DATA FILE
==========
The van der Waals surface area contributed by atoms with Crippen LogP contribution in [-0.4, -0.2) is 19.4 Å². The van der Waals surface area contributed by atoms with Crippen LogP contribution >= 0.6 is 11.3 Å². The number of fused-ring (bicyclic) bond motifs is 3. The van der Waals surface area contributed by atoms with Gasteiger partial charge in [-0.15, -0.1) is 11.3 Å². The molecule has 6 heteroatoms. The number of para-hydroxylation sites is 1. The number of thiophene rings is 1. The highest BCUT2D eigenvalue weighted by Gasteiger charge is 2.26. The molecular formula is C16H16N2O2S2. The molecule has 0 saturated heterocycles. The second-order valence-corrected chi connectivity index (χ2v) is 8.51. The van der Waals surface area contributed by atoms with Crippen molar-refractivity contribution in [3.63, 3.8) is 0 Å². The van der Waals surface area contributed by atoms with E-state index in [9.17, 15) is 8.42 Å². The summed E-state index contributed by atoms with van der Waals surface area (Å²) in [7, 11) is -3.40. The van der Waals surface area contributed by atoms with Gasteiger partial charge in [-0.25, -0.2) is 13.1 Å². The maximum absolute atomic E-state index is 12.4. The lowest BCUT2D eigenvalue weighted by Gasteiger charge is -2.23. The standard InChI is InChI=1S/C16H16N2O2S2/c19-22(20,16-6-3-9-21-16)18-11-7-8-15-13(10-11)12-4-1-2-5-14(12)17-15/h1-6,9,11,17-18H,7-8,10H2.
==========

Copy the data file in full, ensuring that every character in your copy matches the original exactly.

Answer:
The van der Waals surface area contributed by atoms with Crippen LogP contribution in [-0.4, -0.2) is 19.4 Å². The van der Waals surface area contributed by atoms with Crippen LogP contribution >= 0.6 is 11.3 Å². The number of fused-ring (bicyclic) bond motifs is 3. The van der Waals surface area contributed by atoms with Gasteiger partial charge in [-0.15, -0.1) is 11.3 Å². The molecule has 6 heteroatoms. The number of para-hydroxylation sites is 1. The number of thiophene rings is 1. The highest BCUT2D eigenvalue weighted by Gasteiger charge is 2.26. The molecular formula is C16H16N2O2S2. The molecule has 0 saturated heterocycles. The second-order valence-corrected chi connectivity index (χ2v) is 8.51. The van der Waals surface area contributed by atoms with Crippen molar-refractivity contribution in [3.63, 3.8) is 0 Å². The van der Waals surface area contributed by atoms with E-state index in [9.17, 15) is 8.42 Å². The summed E-state index contributed by atoms with van der Waals surface area (Å²) in [7, 11) is -3.40. The van der Waals surface area contributed by atoms with Gasteiger partial charge in [-0.25, -0.2) is 13.1 Å². The maximum absolute atomic E-state index is 12.4. The lowest BCUT2D eigenvalue weighted by Gasteiger charge is -2.23. The standard InChI is InChI=1S/C16H16N2O2S2/c19-22(20,16-6-3-9-21-16)18-11-7-8-15-13(10-11)12-4-1-2-5-14(12)17-15/h1-6,9,11,17-18H,7-8,10H2.